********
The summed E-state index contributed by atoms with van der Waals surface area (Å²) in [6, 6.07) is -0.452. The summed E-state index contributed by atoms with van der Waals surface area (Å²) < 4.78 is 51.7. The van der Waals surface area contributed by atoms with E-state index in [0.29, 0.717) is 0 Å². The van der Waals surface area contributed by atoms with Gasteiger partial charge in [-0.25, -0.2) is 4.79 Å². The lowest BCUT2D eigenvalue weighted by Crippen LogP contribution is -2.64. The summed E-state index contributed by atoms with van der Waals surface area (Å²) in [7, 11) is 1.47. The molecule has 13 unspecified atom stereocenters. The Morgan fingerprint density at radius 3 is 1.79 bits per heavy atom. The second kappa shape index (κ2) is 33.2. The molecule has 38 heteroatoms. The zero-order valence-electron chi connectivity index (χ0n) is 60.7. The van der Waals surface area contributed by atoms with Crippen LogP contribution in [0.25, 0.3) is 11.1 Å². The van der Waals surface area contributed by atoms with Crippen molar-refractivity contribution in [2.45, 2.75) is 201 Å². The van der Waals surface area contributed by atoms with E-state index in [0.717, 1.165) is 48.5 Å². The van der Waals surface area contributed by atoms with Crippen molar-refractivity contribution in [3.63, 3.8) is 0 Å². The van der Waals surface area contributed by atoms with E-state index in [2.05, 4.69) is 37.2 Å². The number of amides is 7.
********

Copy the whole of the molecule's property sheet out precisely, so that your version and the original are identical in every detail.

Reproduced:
The summed E-state index contributed by atoms with van der Waals surface area (Å²) in [6, 6.07) is -0.452. The summed E-state index contributed by atoms with van der Waals surface area (Å²) < 4.78 is 51.7. The van der Waals surface area contributed by atoms with E-state index in [0.29, 0.717) is 0 Å². The van der Waals surface area contributed by atoms with Gasteiger partial charge in [-0.25, -0.2) is 4.79 Å². The lowest BCUT2D eigenvalue weighted by Crippen LogP contribution is -2.64. The summed E-state index contributed by atoms with van der Waals surface area (Å²) in [7, 11) is 1.47. The molecule has 13 unspecified atom stereocenters. The Morgan fingerprint density at radius 3 is 1.79 bits per heavy atom. The second kappa shape index (κ2) is 33.2. The molecule has 38 heteroatoms. The zero-order valence-electron chi connectivity index (χ0n) is 60.7. The van der Waals surface area contributed by atoms with Crippen LogP contribution in [0.25, 0.3) is 11.1 Å². The van der Waals surface area contributed by atoms with Crippen molar-refractivity contribution in [2.45, 2.75) is 201 Å². The van der Waals surface area contributed by atoms with E-state index in [0.717, 1.165) is 48.5 Å². The van der Waals surface area contributed by atoms with Crippen molar-refractivity contribution in [3.63, 3.8) is 0 Å². The van der Waals surface area contributed by atoms with E-state index in [2.05, 4.69) is 37.2 Å². The number of amides is 7.